The Sydney rental market has been tough for landlords – especially over the last 12 months. But that shouldn’t mean your property remains vacant for weeks or months at a time. Instead, it calls for a more responsive approach to the concerns of tenants and what they are looking for.
Here are our 5 tips for landlords to ensure rental success.
Tip 1: Critically evaluate your investment property
It can be hard to be objective about your own property but in a competitive market, it’s a vital step because it’s what every prospective tenant is doing.
General appearance and maintenance issues such as peeling paint, bold paint colours, weeds in the garden and aging appliances will each negatively impact a prospective tenant’s first impression of your property. If you want to attract good tenants, you need to invest in property maintenance and upkeep. The good news is, these things are often tax deductible against your rental income.
Tip 2: Look at your numbers!
What’s better – a slightly lower rent than you’d like or no rent at all? As a landlord, this is the question you need to ask yourself. Of course higher rents mean more income for you. However, if properties aren’t achieving the same rents as before due to things like a sluggish economy, then surely considering a lower weekly rental income is better than none at all.
The property market has peaks and troughs so accepting a lower rent now doesn’t mean it will be low forever. It may simply be for a year or 2. In the meantime, the overall value of your investment property should continue to increase – helping you achieve your medium-long term financial goals.
Tip 3: Look after your existing tenants
Having a property manager who is responsive to your tenant’s enquiries along with prompt attention to any maintenance concerns, will make it much easier to keep your existing tenant when it’s time to renew their lease.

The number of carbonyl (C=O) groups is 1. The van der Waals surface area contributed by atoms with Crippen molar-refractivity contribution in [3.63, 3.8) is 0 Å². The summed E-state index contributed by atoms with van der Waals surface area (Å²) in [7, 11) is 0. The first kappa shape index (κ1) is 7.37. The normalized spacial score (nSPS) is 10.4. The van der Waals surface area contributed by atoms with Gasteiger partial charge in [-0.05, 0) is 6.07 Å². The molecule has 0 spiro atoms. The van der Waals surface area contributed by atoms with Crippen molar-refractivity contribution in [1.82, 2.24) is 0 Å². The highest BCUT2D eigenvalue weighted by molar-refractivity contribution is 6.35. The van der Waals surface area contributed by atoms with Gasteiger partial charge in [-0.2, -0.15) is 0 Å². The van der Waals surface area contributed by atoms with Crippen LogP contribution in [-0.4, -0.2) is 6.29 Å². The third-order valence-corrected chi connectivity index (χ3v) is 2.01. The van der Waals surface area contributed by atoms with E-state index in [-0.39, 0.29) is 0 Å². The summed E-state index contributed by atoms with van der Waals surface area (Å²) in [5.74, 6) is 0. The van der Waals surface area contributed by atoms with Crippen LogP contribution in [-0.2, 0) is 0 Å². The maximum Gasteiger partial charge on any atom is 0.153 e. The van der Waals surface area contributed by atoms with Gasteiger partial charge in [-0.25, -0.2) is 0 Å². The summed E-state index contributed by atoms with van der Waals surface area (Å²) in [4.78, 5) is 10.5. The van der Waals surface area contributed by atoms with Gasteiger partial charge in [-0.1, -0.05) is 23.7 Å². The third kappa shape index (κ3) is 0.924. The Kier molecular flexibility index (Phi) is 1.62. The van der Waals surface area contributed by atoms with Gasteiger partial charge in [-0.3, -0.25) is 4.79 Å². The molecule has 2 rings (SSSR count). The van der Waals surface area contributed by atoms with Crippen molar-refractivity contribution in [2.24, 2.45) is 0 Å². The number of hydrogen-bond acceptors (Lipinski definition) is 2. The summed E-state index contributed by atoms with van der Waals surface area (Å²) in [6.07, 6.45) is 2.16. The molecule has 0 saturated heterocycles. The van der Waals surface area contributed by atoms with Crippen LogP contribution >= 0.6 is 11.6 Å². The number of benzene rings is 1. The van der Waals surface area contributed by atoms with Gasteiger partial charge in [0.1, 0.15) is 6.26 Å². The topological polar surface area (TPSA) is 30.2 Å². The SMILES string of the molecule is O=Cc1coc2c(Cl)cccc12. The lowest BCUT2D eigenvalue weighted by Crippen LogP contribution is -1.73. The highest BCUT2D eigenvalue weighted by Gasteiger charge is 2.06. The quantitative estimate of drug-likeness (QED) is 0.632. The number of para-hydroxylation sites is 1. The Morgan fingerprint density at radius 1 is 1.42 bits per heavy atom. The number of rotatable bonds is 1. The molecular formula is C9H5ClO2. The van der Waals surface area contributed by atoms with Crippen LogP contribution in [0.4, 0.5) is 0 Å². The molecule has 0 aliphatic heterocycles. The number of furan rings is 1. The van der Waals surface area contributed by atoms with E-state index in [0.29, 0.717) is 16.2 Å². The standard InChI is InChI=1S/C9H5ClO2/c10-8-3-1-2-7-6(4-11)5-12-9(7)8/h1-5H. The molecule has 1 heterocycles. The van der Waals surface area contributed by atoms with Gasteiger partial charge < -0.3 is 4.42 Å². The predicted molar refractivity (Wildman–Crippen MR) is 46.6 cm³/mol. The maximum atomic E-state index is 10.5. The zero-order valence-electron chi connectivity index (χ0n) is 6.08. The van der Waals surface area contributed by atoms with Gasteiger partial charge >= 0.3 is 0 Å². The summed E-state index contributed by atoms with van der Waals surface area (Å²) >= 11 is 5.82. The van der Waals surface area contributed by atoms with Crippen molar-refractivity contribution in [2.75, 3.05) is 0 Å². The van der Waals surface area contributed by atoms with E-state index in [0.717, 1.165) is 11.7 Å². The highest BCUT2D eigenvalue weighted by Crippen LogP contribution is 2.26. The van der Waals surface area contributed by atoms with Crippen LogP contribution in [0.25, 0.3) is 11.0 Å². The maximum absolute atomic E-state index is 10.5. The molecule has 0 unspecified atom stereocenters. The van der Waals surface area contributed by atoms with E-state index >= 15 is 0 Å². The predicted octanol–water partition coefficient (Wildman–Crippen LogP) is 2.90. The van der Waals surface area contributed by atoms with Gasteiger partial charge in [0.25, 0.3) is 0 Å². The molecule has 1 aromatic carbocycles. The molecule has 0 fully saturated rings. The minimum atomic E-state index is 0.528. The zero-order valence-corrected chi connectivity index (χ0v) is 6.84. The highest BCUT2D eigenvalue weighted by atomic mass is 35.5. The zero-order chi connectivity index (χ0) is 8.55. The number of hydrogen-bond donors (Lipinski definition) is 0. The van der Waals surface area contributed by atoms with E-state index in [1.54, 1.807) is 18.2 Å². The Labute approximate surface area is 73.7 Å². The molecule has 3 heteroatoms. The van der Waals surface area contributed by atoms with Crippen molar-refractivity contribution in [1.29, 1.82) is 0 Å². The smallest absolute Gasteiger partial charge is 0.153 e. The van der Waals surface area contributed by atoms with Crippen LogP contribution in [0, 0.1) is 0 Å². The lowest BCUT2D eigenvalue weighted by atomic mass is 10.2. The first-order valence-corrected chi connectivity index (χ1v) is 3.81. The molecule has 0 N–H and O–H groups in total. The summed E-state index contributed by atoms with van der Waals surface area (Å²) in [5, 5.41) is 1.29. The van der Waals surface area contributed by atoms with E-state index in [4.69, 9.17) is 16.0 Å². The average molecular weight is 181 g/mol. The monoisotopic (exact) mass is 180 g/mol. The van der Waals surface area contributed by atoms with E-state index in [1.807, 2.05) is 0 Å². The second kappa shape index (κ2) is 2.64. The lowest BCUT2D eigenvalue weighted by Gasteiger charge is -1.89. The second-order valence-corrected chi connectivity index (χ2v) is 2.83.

With rental prices dropping in some areas of Sydney, you may need to consider a rental reduction instead of a rental increase at renewal time. But remember, keeping good tenants is far better for your hip pocket than an empty investment property for weeks or months at a time!
Tip 4 – For landlords managing their own property: Know the legislation!
Over the last 12 months, there have been many changes to the Tenancy Act – especially in light of COVID-19.
Tenants are often highly knowledgeable about their rights so it’s easy to find yourself with a tricky situation if you don’t follow the regulations to the letter. In addition, it’s expected there will be further changes to the legislation as the economic effects of COVID-19 continue. Keeping up-to-date with these changes can be challenging so perhaps it’s time to consider engaging a property manager to help you.
Tip 5: Evaluate your property manager
Both tenants and landlords need to have a close working relationship with the property manager. A good property manager should be a landlord’s advisor and the tenant’s mentor on how to care for your investment property.
In sluggish markets, your property manager also needs to be innovative; finding new ways to attract and retain great tenants. So how is your current property manager responding to your calls or the concerns of your tenants? The answer to this question could really determine the income you can expect from your investment property over the next 12 months.
Is it time to look at your options?
If you haven’t used a property manager before, or if you would like a second opinion about how your investment should be managed, talk to Brigitte Stills. With over 35 years’ property management experience, she’s seen every type of market fluctuation.
With all that experience, she knows how to make a property stand out as well as how to evaluate and select the right tenant. To explore your options, contact Brigitte from Stills Properties on 1300 091 638 or email firstname.lastname@example.org